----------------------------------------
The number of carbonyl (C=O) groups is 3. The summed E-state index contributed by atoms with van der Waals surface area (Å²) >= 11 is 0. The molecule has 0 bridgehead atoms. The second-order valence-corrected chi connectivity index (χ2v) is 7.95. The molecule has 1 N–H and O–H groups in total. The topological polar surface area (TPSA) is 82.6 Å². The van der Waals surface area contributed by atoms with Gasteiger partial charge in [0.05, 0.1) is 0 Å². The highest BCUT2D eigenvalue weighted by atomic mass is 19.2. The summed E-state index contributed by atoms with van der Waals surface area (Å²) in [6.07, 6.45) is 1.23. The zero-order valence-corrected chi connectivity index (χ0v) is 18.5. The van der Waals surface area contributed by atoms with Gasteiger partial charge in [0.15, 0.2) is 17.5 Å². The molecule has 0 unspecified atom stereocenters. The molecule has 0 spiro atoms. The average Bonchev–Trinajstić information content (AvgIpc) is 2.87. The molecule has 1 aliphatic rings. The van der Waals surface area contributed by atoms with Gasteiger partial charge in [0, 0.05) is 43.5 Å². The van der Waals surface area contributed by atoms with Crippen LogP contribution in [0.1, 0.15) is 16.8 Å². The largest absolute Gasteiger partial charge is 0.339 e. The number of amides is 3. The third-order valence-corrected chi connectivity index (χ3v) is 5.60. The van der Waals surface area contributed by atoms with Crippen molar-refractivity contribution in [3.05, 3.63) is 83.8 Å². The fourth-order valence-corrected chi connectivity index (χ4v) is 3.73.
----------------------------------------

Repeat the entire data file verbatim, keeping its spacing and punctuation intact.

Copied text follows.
The number of carbonyl (C=O) groups is 3. The summed E-state index contributed by atoms with van der Waals surface area (Å²) >= 11 is 0. The molecule has 0 bridgehead atoms. The second-order valence-corrected chi connectivity index (χ2v) is 7.95. The molecule has 1 N–H and O–H groups in total. The topological polar surface area (TPSA) is 82.6 Å². The van der Waals surface area contributed by atoms with Gasteiger partial charge in [0.05, 0.1) is 0 Å². The highest BCUT2D eigenvalue weighted by atomic mass is 19.2. The summed E-state index contributed by atoms with van der Waals surface area (Å²) in [6.07, 6.45) is 1.23. The zero-order valence-corrected chi connectivity index (χ0v) is 18.5. The van der Waals surface area contributed by atoms with Gasteiger partial charge in [0.15, 0.2) is 17.5 Å². The molecule has 0 unspecified atom stereocenters. The molecule has 0 spiro atoms. The average Bonchev–Trinajstić information content (AvgIpc) is 2.87. The molecule has 1 aliphatic rings. The van der Waals surface area contributed by atoms with Gasteiger partial charge in [0, 0.05) is 43.5 Å². The van der Waals surface area contributed by atoms with Crippen LogP contribution in [0.1, 0.15) is 16.8 Å². The largest absolute Gasteiger partial charge is 0.339 e. The number of amides is 3. The third-order valence-corrected chi connectivity index (χ3v) is 5.60. The van der Waals surface area contributed by atoms with Crippen molar-refractivity contribution in [3.05, 3.63) is 83.8 Å². The fourth-order valence-corrected chi connectivity index (χ4v) is 3.73.